Washington -- The lump crab meat floated in a lemon grass broth. The mushroom was local and grilled. The lettuce had a pedigree -- Batavia lettuce grown by a former political reporter turned organic farmer. The guest of honor was Alice Waters, a celebrated California chef and a big banana in the natural food movement. The guests were a collection of Washington-area chefs, mostly women, brought together by Nora Pouillon to her place, Restaurant Nora, for an evening of dining and discussion.
The topic of conversation was what kids eat for lunch.
At one point Ms. Waters held the floor by describing the kind of peanut butter and jelly sandwich she gave her 9-year-old daughter Fanny. The bread was high-grain; the peanut butter was pushed all the way to the edge of the bread. The jelly was sugar-free. And the sandwich was sliced sometimes on the diagonal, sometimes on the horizontal. Slicing, she said, added the element of surprise to peanut butter sandwich making.
Fanny popped up in many of the conversations that night, because Fanny and her mom have a new book out, "Fanny at Chez Panisse" (HarperCollins, $20), which looks at restaurant life and food through the eyes of the 9-year-old girl.
When I met Ms. Waters, I began asking her questions about her daughter's eating habits. Did Fanny still like salad? I had read this in the book but had a hard time believing it. Instead of diving into a salad, as Fanny does, my kids, boys 7 and 11, treat salad like a form of alien life. When they see it, they flee.
Yes, Ms. Waters said, her kid loves salad. She added that the secret to raising little salad-eaters is to use exceptionally flavorful lettuce. I recalled reading that her kid wraps the garlic croutons in pieces of red oak lettuce and eats it like a sandwich.
Her kid also liked pizza, which made me feel a little better. But of course the pizza her kid liked was homemade; the recipe was in the book. My kids love pizza, too. But they prefer the kind that comes in a box. In an instant telephone poll of pizza preferences I conducted one night last week, my oldest kid rated my homemade fresh dough grilled pizza as tied with Pizz-A-Boli's but slightly ahead of Domino's.
During dinner the chefs engaged in a spirited discussion of how to teach kids to appreciate good food. Ms. Pouillon, the hostess, a striking woman with strong views, said children should be served a seated meal with several courses at school. She had such lunches, starting at the age of 5, when she was a student at a French school in Vienna, Austria, she said. She credited the hour-and-a-half meals with teaching her about food as well as developing social skills. "You learn how to feed yourself. To sit down, to eat slowly and digest," Ms. Pouillon said.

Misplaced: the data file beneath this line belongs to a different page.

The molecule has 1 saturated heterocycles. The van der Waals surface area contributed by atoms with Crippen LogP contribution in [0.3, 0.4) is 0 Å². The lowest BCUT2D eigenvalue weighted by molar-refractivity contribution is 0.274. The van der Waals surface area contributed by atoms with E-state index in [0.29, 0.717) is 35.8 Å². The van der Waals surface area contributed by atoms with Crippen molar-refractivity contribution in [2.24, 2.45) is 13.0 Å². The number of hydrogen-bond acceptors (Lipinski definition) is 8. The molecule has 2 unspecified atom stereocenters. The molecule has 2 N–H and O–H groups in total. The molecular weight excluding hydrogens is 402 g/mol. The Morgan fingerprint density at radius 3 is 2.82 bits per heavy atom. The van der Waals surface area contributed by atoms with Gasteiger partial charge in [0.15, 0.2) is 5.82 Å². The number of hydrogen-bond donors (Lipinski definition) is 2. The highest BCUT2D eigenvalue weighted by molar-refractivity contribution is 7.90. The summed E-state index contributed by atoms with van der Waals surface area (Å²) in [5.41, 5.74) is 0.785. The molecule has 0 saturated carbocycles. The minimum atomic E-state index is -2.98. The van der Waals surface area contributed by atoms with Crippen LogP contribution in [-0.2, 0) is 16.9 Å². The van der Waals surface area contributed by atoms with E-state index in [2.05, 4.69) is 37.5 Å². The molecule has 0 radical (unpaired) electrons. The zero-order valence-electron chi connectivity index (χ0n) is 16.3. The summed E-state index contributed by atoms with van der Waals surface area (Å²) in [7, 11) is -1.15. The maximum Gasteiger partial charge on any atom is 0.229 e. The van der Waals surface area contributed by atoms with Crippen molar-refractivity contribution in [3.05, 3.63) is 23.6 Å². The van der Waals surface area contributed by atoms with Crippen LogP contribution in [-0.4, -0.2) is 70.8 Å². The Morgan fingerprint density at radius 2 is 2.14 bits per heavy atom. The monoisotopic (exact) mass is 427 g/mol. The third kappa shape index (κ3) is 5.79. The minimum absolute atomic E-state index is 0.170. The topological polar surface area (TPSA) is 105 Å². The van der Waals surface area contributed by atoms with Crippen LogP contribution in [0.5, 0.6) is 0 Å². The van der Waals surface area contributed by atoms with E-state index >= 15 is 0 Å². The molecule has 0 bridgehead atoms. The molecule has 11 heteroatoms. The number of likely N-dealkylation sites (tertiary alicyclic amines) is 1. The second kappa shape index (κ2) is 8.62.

Ms. Pouillon disdained the lunchtime sandwich, saying she preferred that children eat their food with a knife and fork.
At another point in the meal voices rose with excitement as the chefs talked about the ideal food class for kids. Ms. Waters glowed as she spoke of kids harvesting food grown outside the (( school, then carrying it into the classroom and cooking it. Instead of calling the class "nutrition," it could be called "foraging," Ms. Waters said.
It was heady, brighter-tomorrow stuff. I had trouble, however, dTC seeing foraging in my future. I recalled how one of my kids helped me grow green beans on our backyard fence. He helped plant them, harvest them, even snapped off ends. He just wouldn't eat them.
I took comfort, however, in the story of Anne Amernick, another chef at the dinner. Ms. Amernick, who grew up in Baltimore, is a highly acclaimed Washington pastry chef and author of "Special Desserts" (Clarkson/Potter, $16). She also is the mother of two boys, Jay and Dan, who are now in their 20s. She told me that when her boys were small, they would come into the kitchen and demand "bird seed," their name for the scraps of cake and buttercream frosting left over from the desserts she was making.
A few years later that phase ended, and they preferred Hostess Twinkies. However, a few years after that, when the boys became teen-agers, they wanted only the best -- duck, foie gras, lobsters. They also ate junk food. Now, as adults, her sons know good food, she said, and one of them is interested in cooking.
"The good stuff was always there," Ms. Amernick said, recalling what it was like at the table when her sons were much younger. "Usually they would take a few bites, then ask for peanut butter."